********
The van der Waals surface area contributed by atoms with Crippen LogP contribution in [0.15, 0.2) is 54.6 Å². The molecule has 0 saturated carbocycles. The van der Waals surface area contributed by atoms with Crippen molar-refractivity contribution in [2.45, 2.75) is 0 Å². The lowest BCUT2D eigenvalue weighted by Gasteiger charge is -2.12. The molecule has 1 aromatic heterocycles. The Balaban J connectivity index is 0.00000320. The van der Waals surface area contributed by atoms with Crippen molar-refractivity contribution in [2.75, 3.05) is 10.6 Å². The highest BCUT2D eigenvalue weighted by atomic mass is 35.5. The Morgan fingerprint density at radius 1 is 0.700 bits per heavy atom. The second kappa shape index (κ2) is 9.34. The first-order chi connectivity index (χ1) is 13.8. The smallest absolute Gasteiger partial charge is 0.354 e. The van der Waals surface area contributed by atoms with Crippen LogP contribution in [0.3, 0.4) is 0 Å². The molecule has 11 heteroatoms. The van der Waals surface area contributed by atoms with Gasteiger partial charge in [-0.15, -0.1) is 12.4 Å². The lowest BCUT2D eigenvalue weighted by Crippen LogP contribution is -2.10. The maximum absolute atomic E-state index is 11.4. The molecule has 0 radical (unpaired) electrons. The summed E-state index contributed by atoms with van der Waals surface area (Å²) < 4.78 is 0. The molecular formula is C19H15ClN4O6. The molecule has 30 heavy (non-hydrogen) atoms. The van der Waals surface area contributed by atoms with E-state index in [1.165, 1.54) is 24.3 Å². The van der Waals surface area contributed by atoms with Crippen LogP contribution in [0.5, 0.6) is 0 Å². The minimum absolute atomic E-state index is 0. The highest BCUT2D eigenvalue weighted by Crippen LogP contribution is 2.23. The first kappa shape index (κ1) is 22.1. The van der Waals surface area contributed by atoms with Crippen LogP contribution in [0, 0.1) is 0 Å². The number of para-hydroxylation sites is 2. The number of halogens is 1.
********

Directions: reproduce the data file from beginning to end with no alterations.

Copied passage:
The van der Waals surface area contributed by atoms with Crippen LogP contribution in [0.15, 0.2) is 54.6 Å². The molecule has 0 saturated carbocycles. The van der Waals surface area contributed by atoms with Crippen molar-refractivity contribution in [2.45, 2.75) is 0 Å². The lowest BCUT2D eigenvalue weighted by Gasteiger charge is -2.12. The molecule has 1 aromatic heterocycles. The Balaban J connectivity index is 0.00000320. The van der Waals surface area contributed by atoms with Crippen molar-refractivity contribution in [2.75, 3.05) is 10.6 Å². The highest BCUT2D eigenvalue weighted by atomic mass is 35.5. The Morgan fingerprint density at radius 1 is 0.700 bits per heavy atom. The second kappa shape index (κ2) is 9.34. The first-order chi connectivity index (χ1) is 13.8. The smallest absolute Gasteiger partial charge is 0.354 e. The van der Waals surface area contributed by atoms with Crippen LogP contribution in [0.3, 0.4) is 0 Å². The molecule has 11 heteroatoms. The van der Waals surface area contributed by atoms with Gasteiger partial charge in [-0.15, -0.1) is 12.4 Å². The lowest BCUT2D eigenvalue weighted by Crippen LogP contribution is -2.10. The maximum absolute atomic E-state index is 11.4. The molecule has 0 radical (unpaired) electrons. The summed E-state index contributed by atoms with van der Waals surface area (Å²) < 4.78 is 0. The molecular formula is C19H15ClN4O6. The molecule has 30 heavy (non-hydrogen) atoms. The van der Waals surface area contributed by atoms with E-state index in [1.165, 1.54) is 24.3 Å². The van der Waals surface area contributed by atoms with Crippen LogP contribution in [0.5, 0.6) is 0 Å². The minimum absolute atomic E-state index is 0. The highest BCUT2D eigenvalue weighted by Crippen LogP contribution is 2.23. The first kappa shape index (κ1) is 22.1. The van der Waals surface area contributed by atoms with Crippen LogP contribution in [0, 0.1) is 0 Å². The number of para-hydroxylation sites is 2. The number of halogens is 1.